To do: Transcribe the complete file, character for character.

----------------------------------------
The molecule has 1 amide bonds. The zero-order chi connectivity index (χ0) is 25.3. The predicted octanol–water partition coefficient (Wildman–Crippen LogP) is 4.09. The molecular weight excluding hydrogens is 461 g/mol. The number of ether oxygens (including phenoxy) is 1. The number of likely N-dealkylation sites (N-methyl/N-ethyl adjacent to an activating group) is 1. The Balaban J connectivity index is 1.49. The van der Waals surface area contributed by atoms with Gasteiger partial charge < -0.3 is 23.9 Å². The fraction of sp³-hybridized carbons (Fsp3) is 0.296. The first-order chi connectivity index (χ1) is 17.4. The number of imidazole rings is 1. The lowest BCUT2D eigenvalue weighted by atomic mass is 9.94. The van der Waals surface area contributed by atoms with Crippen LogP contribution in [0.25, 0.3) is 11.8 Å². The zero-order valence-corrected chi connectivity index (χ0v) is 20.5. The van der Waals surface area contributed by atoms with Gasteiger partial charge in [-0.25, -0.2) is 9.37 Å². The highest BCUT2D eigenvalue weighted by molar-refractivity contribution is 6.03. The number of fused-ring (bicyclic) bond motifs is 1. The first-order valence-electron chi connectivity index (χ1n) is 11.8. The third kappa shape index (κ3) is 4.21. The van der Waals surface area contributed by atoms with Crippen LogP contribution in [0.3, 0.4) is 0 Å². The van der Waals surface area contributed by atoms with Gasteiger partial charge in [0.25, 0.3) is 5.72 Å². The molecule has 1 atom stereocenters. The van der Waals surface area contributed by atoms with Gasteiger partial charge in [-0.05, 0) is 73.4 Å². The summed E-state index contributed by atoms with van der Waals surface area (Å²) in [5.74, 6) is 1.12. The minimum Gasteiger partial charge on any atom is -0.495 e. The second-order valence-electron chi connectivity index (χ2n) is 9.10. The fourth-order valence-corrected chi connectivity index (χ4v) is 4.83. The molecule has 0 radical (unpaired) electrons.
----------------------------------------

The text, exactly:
The molecule has 1 amide bonds. The zero-order chi connectivity index (χ0) is 25.3. The predicted octanol–water partition coefficient (Wildman–Crippen LogP) is 4.09. The molecular weight excluding hydrogens is 461 g/mol. The number of ether oxygens (including phenoxy) is 1. The number of likely N-dealkylation sites (N-methyl/N-ethyl adjacent to an activating group) is 1. The Balaban J connectivity index is 1.49. The van der Waals surface area contributed by atoms with Gasteiger partial charge < -0.3 is 23.9 Å². The fraction of sp³-hybridized carbons (Fsp3) is 0.296. The first-order chi connectivity index (χ1) is 17.4. The number of imidazole rings is 1. The lowest BCUT2D eigenvalue weighted by atomic mass is 9.94. The van der Waals surface area contributed by atoms with Crippen LogP contribution in [0.25, 0.3) is 11.8 Å². The zero-order valence-corrected chi connectivity index (χ0v) is 20.5. The van der Waals surface area contributed by atoms with Gasteiger partial charge in [-0.25, -0.2) is 9.37 Å². The highest BCUT2D eigenvalue weighted by molar-refractivity contribution is 6.03. The number of fused-ring (bicyclic) bond motifs is 1. The first-order valence-electron chi connectivity index (χ1n) is 11.8. The third kappa shape index (κ3) is 4.21. The van der Waals surface area contributed by atoms with Crippen LogP contribution in [0.3, 0.4) is 0 Å². The van der Waals surface area contributed by atoms with Gasteiger partial charge in [0.25, 0.3) is 5.72 Å². The molecule has 1 atom stereocenters. The van der Waals surface area contributed by atoms with Gasteiger partial charge in [-0.05, 0) is 73.4 Å². The summed E-state index contributed by atoms with van der Waals surface area (Å²) in [5.74, 6) is 1.12. The minimum Gasteiger partial charge on any atom is -0.495 e. The second-order valence-electron chi connectivity index (χ2n) is 9.10. The fourth-order valence-corrected chi connectivity index (χ4v) is 4.83. The molecule has 0 radical (unpaired) electrons.